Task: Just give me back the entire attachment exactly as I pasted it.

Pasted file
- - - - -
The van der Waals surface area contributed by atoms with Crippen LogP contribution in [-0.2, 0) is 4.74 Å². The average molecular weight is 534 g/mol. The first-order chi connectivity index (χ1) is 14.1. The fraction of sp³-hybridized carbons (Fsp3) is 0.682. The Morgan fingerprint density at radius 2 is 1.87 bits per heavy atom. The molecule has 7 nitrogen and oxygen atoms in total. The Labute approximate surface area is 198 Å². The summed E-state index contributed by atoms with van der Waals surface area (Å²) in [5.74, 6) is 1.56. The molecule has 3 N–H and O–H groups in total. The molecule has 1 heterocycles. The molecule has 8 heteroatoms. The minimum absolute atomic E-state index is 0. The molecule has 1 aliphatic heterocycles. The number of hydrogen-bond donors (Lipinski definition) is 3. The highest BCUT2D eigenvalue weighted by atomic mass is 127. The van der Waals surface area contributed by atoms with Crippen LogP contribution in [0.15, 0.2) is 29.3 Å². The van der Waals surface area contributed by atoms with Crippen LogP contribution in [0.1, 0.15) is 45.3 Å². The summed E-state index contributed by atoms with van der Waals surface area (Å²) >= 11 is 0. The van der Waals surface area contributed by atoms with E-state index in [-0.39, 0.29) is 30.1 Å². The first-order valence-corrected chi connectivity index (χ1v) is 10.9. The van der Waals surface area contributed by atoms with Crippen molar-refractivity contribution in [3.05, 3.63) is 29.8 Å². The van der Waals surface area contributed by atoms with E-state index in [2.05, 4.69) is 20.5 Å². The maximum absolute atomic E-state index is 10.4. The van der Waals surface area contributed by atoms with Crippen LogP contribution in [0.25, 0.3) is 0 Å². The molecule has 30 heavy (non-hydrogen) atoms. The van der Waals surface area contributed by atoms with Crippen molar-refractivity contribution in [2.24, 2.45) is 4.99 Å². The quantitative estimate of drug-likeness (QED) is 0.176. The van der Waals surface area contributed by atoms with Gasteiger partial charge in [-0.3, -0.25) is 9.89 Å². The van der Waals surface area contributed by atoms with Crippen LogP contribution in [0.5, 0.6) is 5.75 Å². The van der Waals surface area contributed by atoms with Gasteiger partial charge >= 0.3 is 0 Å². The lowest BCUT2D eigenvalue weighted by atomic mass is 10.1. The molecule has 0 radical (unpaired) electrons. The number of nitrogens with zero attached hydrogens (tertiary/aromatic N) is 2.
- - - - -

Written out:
The van der Waals surface area contributed by atoms with Crippen LogP contribution in [-0.2, 0) is 4.74 Å². The average molecular weight is 534 g/mol. The first-order chi connectivity index (χ1) is 14.1. The fraction of sp³-hybridized carbons (Fsp3) is 0.682. The Morgan fingerprint density at radius 2 is 1.87 bits per heavy atom. The molecule has 7 nitrogen and oxygen atoms in total. The Labute approximate surface area is 198 Å². The summed E-state index contributed by atoms with van der Waals surface area (Å²) in [5.74, 6) is 1.56. The molecule has 3 N–H and O–H groups in total. The molecule has 1 heterocycles. The molecule has 8 heteroatoms. The minimum absolute atomic E-state index is 0. The molecule has 1 aliphatic heterocycles. The number of hydrogen-bond donors (Lipinski definition) is 3. The highest BCUT2D eigenvalue weighted by atomic mass is 127. The van der Waals surface area contributed by atoms with Crippen LogP contribution in [0.15, 0.2) is 29.3 Å². The van der Waals surface area contributed by atoms with Crippen LogP contribution in [0.1, 0.15) is 45.3 Å². The summed E-state index contributed by atoms with van der Waals surface area (Å²) >= 11 is 0. The van der Waals surface area contributed by atoms with E-state index in [-0.39, 0.29) is 30.1 Å². The first-order valence-corrected chi connectivity index (χ1v) is 10.9. The van der Waals surface area contributed by atoms with Crippen molar-refractivity contribution in [3.05, 3.63) is 29.8 Å². The van der Waals surface area contributed by atoms with E-state index in [2.05, 4.69) is 20.5 Å². The maximum absolute atomic E-state index is 10.4. The van der Waals surface area contributed by atoms with Crippen LogP contribution in [0.25, 0.3) is 0 Å². The molecule has 30 heavy (non-hydrogen) atoms. The van der Waals surface area contributed by atoms with Crippen molar-refractivity contribution in [2.24, 2.45) is 4.99 Å². The quantitative estimate of drug-likeness (QED) is 0.176. The van der Waals surface area contributed by atoms with Gasteiger partial charge in [-0.3, -0.25) is 9.89 Å². The van der Waals surface area contributed by atoms with Crippen LogP contribution in [0.5, 0.6) is 5.75 Å². The van der Waals surface area contributed by atoms with Gasteiger partial charge >= 0.3 is 0 Å². The lowest BCUT2D eigenvalue weighted by atomic mass is 10.1. The molecule has 0 radical (unpaired) electrons. The number of nitrogens with zero attached hydrogens (tertiary/aromatic N) is 2.